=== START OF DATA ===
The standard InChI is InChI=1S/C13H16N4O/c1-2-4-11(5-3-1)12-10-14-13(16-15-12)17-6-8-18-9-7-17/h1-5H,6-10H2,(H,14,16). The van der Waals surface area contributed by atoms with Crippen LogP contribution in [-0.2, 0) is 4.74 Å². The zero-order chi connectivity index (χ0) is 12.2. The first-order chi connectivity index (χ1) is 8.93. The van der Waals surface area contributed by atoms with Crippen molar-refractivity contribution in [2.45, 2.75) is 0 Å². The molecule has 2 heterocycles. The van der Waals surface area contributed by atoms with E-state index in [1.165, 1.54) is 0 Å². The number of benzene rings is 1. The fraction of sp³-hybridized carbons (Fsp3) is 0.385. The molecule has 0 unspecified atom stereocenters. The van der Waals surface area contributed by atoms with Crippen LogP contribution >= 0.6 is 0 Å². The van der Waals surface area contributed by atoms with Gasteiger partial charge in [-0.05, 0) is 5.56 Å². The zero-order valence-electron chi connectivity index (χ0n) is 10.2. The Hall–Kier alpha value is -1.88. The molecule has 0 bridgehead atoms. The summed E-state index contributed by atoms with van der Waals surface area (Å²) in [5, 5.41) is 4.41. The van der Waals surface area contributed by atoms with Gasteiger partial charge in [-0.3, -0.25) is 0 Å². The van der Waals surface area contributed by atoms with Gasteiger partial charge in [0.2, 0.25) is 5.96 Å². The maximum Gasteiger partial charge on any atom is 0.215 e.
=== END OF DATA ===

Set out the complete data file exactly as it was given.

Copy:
The standard InChI is InChI=1S/C13H16N4O/c1-2-4-11(5-3-1)12-10-14-13(16-15-12)17-6-8-18-9-7-17/h1-5H,6-10H2,(H,14,16). The van der Waals surface area contributed by atoms with Crippen LogP contribution in [-0.2, 0) is 4.74 Å². The zero-order chi connectivity index (χ0) is 12.2. The first-order chi connectivity index (χ1) is 8.93. The van der Waals surface area contributed by atoms with Crippen molar-refractivity contribution in [2.45, 2.75) is 0 Å². The molecule has 2 heterocycles. The van der Waals surface area contributed by atoms with E-state index in [1.165, 1.54) is 0 Å². The number of benzene rings is 1. The fraction of sp³-hybridized carbons (Fsp3) is 0.385. The molecule has 0 unspecified atom stereocenters. The van der Waals surface area contributed by atoms with Crippen LogP contribution >= 0.6 is 0 Å². The van der Waals surface area contributed by atoms with Gasteiger partial charge in [-0.05, 0) is 5.56 Å². The zero-order valence-electron chi connectivity index (χ0n) is 10.2. The Hall–Kier alpha value is -1.88. The molecule has 0 bridgehead atoms. The summed E-state index contributed by atoms with van der Waals surface area (Å²) in [5, 5.41) is 4.41. The van der Waals surface area contributed by atoms with Gasteiger partial charge in [-0.3, -0.25) is 0 Å². The van der Waals surface area contributed by atoms with Gasteiger partial charge in [0.2, 0.25) is 5.96 Å². The maximum Gasteiger partial charge on any atom is 0.215 e.